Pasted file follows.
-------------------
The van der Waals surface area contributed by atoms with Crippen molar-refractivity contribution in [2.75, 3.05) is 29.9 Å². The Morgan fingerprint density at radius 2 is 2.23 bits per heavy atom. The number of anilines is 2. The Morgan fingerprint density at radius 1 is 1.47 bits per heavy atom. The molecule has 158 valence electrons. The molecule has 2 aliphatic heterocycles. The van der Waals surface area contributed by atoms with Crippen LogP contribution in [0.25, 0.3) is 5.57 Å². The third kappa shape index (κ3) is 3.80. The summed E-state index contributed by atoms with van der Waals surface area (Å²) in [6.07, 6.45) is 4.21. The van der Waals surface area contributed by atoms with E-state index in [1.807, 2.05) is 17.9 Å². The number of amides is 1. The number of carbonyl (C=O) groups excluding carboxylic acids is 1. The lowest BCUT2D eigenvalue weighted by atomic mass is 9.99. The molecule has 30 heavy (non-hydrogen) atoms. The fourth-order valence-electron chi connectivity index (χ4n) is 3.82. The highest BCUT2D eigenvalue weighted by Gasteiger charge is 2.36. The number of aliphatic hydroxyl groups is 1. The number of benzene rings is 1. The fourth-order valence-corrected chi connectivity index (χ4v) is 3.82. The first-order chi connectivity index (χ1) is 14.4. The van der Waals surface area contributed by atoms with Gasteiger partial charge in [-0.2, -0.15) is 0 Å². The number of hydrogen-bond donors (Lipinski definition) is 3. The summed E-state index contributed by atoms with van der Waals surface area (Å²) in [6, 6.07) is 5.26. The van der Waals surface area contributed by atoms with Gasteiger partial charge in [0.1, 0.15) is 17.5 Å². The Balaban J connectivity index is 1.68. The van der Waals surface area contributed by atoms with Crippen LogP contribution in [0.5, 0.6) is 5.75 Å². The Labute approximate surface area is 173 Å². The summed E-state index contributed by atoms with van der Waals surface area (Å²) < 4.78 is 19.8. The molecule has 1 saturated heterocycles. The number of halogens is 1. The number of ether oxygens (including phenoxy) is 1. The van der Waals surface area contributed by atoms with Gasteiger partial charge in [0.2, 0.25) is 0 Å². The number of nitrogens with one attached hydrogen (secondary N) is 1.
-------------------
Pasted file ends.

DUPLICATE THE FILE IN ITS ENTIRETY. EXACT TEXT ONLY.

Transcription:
The van der Waals surface area contributed by atoms with Crippen molar-refractivity contribution in [2.75, 3.05) is 29.9 Å². The Morgan fingerprint density at radius 2 is 2.23 bits per heavy atom. The number of anilines is 2. The Morgan fingerprint density at radius 1 is 1.47 bits per heavy atom. The molecule has 158 valence electrons. The molecule has 2 aliphatic heterocycles. The van der Waals surface area contributed by atoms with Crippen LogP contribution in [0.25, 0.3) is 5.57 Å². The third kappa shape index (κ3) is 3.80. The summed E-state index contributed by atoms with van der Waals surface area (Å²) in [6.07, 6.45) is 4.21. The van der Waals surface area contributed by atoms with E-state index in [1.807, 2.05) is 17.9 Å². The number of amides is 1. The number of carbonyl (C=O) groups excluding carboxylic acids is 1. The lowest BCUT2D eigenvalue weighted by atomic mass is 9.99. The molecule has 30 heavy (non-hydrogen) atoms. The fourth-order valence-electron chi connectivity index (χ4n) is 3.82. The highest BCUT2D eigenvalue weighted by Gasteiger charge is 2.36. The number of aliphatic hydroxyl groups is 1. The number of benzene rings is 1. The fourth-order valence-corrected chi connectivity index (χ4v) is 3.82. The first-order chi connectivity index (χ1) is 14.4. The van der Waals surface area contributed by atoms with Gasteiger partial charge in [-0.2, -0.15) is 0 Å². The number of hydrogen-bond donors (Lipinski definition) is 3. The summed E-state index contributed by atoms with van der Waals surface area (Å²) in [6, 6.07) is 5.26. The van der Waals surface area contributed by atoms with Gasteiger partial charge in [0.1, 0.15) is 17.5 Å². The Balaban J connectivity index is 1.68. The van der Waals surface area contributed by atoms with Crippen LogP contribution in [0.5, 0.6) is 5.75 Å². The Labute approximate surface area is 173 Å². The summed E-state index contributed by atoms with van der Waals surface area (Å²) < 4.78 is 19.8. The molecule has 1 saturated heterocycles. The number of halogens is 1. The number of ether oxygens (including phenoxy) is 1. The van der Waals surface area contributed by atoms with Gasteiger partial charge in [0.2, 0.25) is 0 Å². The number of nitrogens with one attached hydrogen (secondary N) is 1.